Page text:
Basement Renovation

On the evening of March 9, 2011, as the winter slowly began its progress into spring, and the snow began melting and the rains started, my basement flooded. You might remember that I have a tenant renting my basement. He arrived home late that night, mopped up as much water as he could, then laid some towels down and went to bed. He contacted me first thing in the morning. I went down to find his bath towels laid out and all were soaking wet. But it appeared that the flooding had stopped for the time being. There wasn’t an obvious area where the water was coming from, it just appeared to be seeping up through the floors (it’s laminate down there). So I told the tenant I would get someone in to have a look at it. I called a ton of people throughout the day and everyone offered a different solution. It was difficult to know what to do. Later that evening, the basement was completely dry, and since I already had a contractor coming to the house on Saturday morning, I decided to leave things as they were until he came. But the rain didn’t let up, and the following morning, the tenant woke up to even more water. Thankfully he was able to go up to Ottawa for the weekend to stay with his fiancée while I sorted out the flood. I took the day off work, went to Home Hardware to buy a shop-vac, and then vacuumed up six large buckets of water. The water was pooling in the lowest part of the basement, and luckily none of the tenant’s things were damaged. I called my insurance company that day (Friday), not even knowing that I had flood insurance, but thank god I did and they sent an inspector to the house. After assessing the damage, it was decided that we would move all of the tenant’s belongings up into my empty living room on Monday and the “clean-up” crew would start their work.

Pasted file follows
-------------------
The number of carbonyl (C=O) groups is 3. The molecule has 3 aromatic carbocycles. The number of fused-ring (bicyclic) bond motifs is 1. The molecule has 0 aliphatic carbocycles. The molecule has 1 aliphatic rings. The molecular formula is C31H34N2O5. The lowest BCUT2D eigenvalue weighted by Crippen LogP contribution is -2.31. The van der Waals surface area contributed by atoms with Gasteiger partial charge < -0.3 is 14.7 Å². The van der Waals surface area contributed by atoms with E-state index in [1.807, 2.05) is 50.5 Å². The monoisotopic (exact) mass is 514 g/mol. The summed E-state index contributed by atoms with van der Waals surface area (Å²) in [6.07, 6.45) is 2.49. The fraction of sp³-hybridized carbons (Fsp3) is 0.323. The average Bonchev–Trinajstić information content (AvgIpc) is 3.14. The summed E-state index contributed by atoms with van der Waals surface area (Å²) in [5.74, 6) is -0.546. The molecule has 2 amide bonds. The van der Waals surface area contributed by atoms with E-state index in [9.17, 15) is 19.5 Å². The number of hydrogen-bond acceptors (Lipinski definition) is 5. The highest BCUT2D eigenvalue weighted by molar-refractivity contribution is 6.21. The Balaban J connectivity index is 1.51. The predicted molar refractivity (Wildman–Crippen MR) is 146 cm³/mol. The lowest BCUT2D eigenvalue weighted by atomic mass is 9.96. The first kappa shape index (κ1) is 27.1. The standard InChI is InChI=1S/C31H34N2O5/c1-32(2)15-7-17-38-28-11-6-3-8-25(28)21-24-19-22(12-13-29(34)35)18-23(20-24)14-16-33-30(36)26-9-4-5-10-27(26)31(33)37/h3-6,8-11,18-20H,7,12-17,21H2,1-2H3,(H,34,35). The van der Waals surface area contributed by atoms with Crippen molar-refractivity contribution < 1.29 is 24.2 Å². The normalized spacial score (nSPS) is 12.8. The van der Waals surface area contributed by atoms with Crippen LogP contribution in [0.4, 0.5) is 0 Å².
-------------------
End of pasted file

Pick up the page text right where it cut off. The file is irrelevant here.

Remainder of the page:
The tenant's things completely filled our empty living room.  We had a narrow path that led from the front door to the stairs and then on to the next room.

What the clean-up crew did was rip up the floor boards and cut the drywall up two feet from the floor (as far as the water wicked up). Baseboards were also removed. Then they set up about 8 industrial dehumidifiers to dry the concrete floor and foundation walls. Meanwhile, as this was going on, I got a quote from my own contractor on having additional work done to make the basement waterproof. All the insurance company’s crew would have done is replace the floor and walls, but that wouldn’t have solved the root of the problem and I didn’t want this to happen again.

Industrial strength dehumidifiers.  Only half of them are shown.

Once the first crew was done their clean-up work, my contractor brought his guys in and they took the rest of the drywall off, scraped whatever parge was left on the brick foundation, and revealed a MASSIVE crack where 90% of the water was coming in from.

This crack is on the side of the house that isn't connected to another house.

This reno cost me a lot, but I’m so glad I did it!! It would have just kept flooding over and over again. Actually, the contractor found evidence of a previous flood that happened before I bought the house. He said you could tell because an area of wall where the water was pooling had already been cut two feet up and replaced. I guess it wasn’t the previous homeowner’s legal obligation to mention this when selling the house??! Well at least I did the right thing and actually fixed it properly. Oh, and insurance ended up covering a good chunk of it - almost half the total amount!